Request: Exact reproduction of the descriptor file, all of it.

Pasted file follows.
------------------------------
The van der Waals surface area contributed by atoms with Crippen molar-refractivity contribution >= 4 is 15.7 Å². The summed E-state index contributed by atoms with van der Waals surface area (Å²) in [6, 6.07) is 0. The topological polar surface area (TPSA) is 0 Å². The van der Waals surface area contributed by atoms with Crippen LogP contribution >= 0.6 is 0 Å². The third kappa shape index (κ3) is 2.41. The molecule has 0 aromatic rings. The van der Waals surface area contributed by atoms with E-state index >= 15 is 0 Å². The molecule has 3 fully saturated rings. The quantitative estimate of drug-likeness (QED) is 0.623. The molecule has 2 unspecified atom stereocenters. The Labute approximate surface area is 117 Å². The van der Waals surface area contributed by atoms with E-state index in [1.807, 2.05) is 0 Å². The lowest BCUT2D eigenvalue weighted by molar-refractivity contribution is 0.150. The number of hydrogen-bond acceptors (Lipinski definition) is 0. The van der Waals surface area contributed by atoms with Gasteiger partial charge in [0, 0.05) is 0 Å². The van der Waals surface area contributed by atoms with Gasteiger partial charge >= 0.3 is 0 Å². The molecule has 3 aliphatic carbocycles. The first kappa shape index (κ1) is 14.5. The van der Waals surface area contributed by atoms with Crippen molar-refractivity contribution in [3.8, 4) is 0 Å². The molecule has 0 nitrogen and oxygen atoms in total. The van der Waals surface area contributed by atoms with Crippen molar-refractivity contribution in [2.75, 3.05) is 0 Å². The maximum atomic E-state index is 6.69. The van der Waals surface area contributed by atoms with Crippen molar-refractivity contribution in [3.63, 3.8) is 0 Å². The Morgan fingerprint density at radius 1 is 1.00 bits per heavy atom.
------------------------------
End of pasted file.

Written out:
The van der Waals surface area contributed by atoms with Crippen molar-refractivity contribution >= 4 is 15.7 Å². The summed E-state index contributed by atoms with van der Waals surface area (Å²) in [6, 6.07) is 0. The topological polar surface area (TPSA) is 0 Å². The van der Waals surface area contributed by atoms with Crippen LogP contribution >= 0.6 is 0 Å². The third kappa shape index (κ3) is 2.41. The molecule has 0 aromatic rings. The van der Waals surface area contributed by atoms with E-state index >= 15 is 0 Å². The molecule has 3 fully saturated rings. The quantitative estimate of drug-likeness (QED) is 0.623. The molecule has 2 unspecified atom stereocenters. The Labute approximate surface area is 117 Å². The van der Waals surface area contributed by atoms with E-state index in [1.807, 2.05) is 0 Å². The lowest BCUT2D eigenvalue weighted by molar-refractivity contribution is 0.150. The number of hydrogen-bond acceptors (Lipinski definition) is 0. The van der Waals surface area contributed by atoms with Gasteiger partial charge in [0, 0.05) is 0 Å². The van der Waals surface area contributed by atoms with Gasteiger partial charge >= 0.3 is 0 Å². The molecule has 3 aliphatic carbocycles. The first kappa shape index (κ1) is 14.5. The van der Waals surface area contributed by atoms with Crippen molar-refractivity contribution in [3.8, 4) is 0 Å². The molecule has 0 nitrogen and oxygen atoms in total. The van der Waals surface area contributed by atoms with Crippen molar-refractivity contribution in [2.75, 3.05) is 0 Å². The maximum atomic E-state index is 6.69. The van der Waals surface area contributed by atoms with Crippen molar-refractivity contribution in [3.63, 3.8) is 0 Å². The Morgan fingerprint density at radius 1 is 1.00 bits per heavy atom.